Last term, in response to injustices against the black community, most famously the hate crimes in Louisiana and questionable conviction of the Jena 6, a coalition of nearly a dozen clubs held a discussion that also addressed racism on our own campus. Despite a strong PR campaign and the collective power of nearly all of the Intercultural and Human Rights clubs, only a handful of people showed up to talk about the urgent problem of nationwide violence and injustice against people of color.
But last Thursday, the Gizmo was packed with students of all colors talking about racism because Merritt Rohlfing’s sports column was published here, at Knox. Its message was blatantly racist and publicly distributed. But what about racism that is more subtle? That occurs behind closed doors? Or racism outside of the Knox bubble? We’ve given ourselves a pat on the back for engaging in dialog and debate over the important issue of race relations on campus. But does the conversation end here?
I had to skip out of the discussion early to attend a class screening of Conspiracy: Trial of the Chicago 8, a verbatim reenactment of the trial of several activists in 1968. Bobby Seale, a Black Panther and the only black defendant in the case, was tried unconstitutionally: his lawyer was not present, and he was denied the right to defend himself. Seale repeatedly interrupted the court to demand a fair trial. These disruptions were tolerated until Seale got personal with Judge Hoffman: “If you try to suppress my constitutional right to speak out then I can only see you as a bigot, a racist, and a fascist!” he cried. He criticized the court for displaying portraits of slave owners Benjamin Franklin and George Washington, and Judge Hoffman angrily defended himself by saying that he was a “friend to the black people” and did not have “anything to do with” slavery. After which, he ordered that Seale be gagged, bound, and thrown in jail.
The film was a well-timed reminder that racism isn’t just about interpersonal conflict between members of different races. It is about the oppression of racial minorities by white-controlled institutions.
More specifically, Judge Hoffman’s behavior represents the strange paradox in many white responses to racism. We absolve ourselves of personal responsibility by either pointing the finger at institutions we supposedly have nothing to do with, or by conceptualizing racism as a personal defect that, luckily, afflicts only an ignorant few.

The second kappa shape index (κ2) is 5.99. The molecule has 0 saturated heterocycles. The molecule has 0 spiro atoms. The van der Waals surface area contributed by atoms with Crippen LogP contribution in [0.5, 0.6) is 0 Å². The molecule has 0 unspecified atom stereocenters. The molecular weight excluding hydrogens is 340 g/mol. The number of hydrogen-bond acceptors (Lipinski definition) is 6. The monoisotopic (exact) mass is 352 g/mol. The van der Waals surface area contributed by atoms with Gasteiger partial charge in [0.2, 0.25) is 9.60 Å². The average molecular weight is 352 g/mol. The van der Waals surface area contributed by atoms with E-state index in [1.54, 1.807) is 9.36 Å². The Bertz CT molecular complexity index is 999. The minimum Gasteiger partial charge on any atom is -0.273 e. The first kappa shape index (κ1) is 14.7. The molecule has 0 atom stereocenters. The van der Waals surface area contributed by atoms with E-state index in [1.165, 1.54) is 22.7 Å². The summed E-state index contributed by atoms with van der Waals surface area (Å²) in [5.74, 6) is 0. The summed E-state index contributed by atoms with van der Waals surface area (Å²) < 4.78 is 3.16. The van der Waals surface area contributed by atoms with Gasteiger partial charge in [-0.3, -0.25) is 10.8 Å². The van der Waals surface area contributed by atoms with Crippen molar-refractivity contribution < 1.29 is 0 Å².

The reality is that racism, like all forms of oppression, is both personal and political. White supremacy is ingrained and perpetuated by most American institutions: education, law, country clubs, and the so-called “justice” system to name a few. As whites we can participate in, perpetuate, and benefit from these institutions, all the while claiming that we aren’t racists. Sure, Judge Hoffman never owned a slave, but he had the power to order a black man chained, gagged, and locked up.
Perhaps Thursday’s discussion had a lasting impact on some, but unfortunately the vast majority of whites can and will coast in and out of the racist institutions of this society without putting up much of a fight. Like Judge Hoffman, most of us tend to ignore racism in our society until and unless we are personally called out. When we are, we’re so defensive about protecting our image as non-racists that we avoid efforts to honestly examine ourselves. Hoffman’s persistent attempts to prove that he was not racist finally prompted the defense attorney to exclaim “for god’s sake, we are talking about a solution to a human problem, not whether you feel good or bad!”
It’s not enough to wait around for a racist incident to incite a confrontation. Forums like the community conversation are vital for spreading awareness about racism and building solidarity among students of different races. But these conversations can be packaged into short, feel-good guilt relief sessions for whites. It’s all too easy for whites to respond much as Judge Hoffman did in 1968 — by renouncing personal responsibility and assuming that we have no role in racist institutions. Then, when Rohlfing‘s column blows over we can all go back to coasting.
If you are white, not being racist isn’t enough. You can easily be a “friend” to people of color while simultaneously supporting and benefiting from racist institutions. We must actively work against racist colonization of our minds and challenge the larger institutions that oppress people of color. We must address racism that is subtle and overt, local and global. White supremacy is the status quo, and the status quo tends to replicate itself. If you’re not swimming against the current, then you will be swept away by it.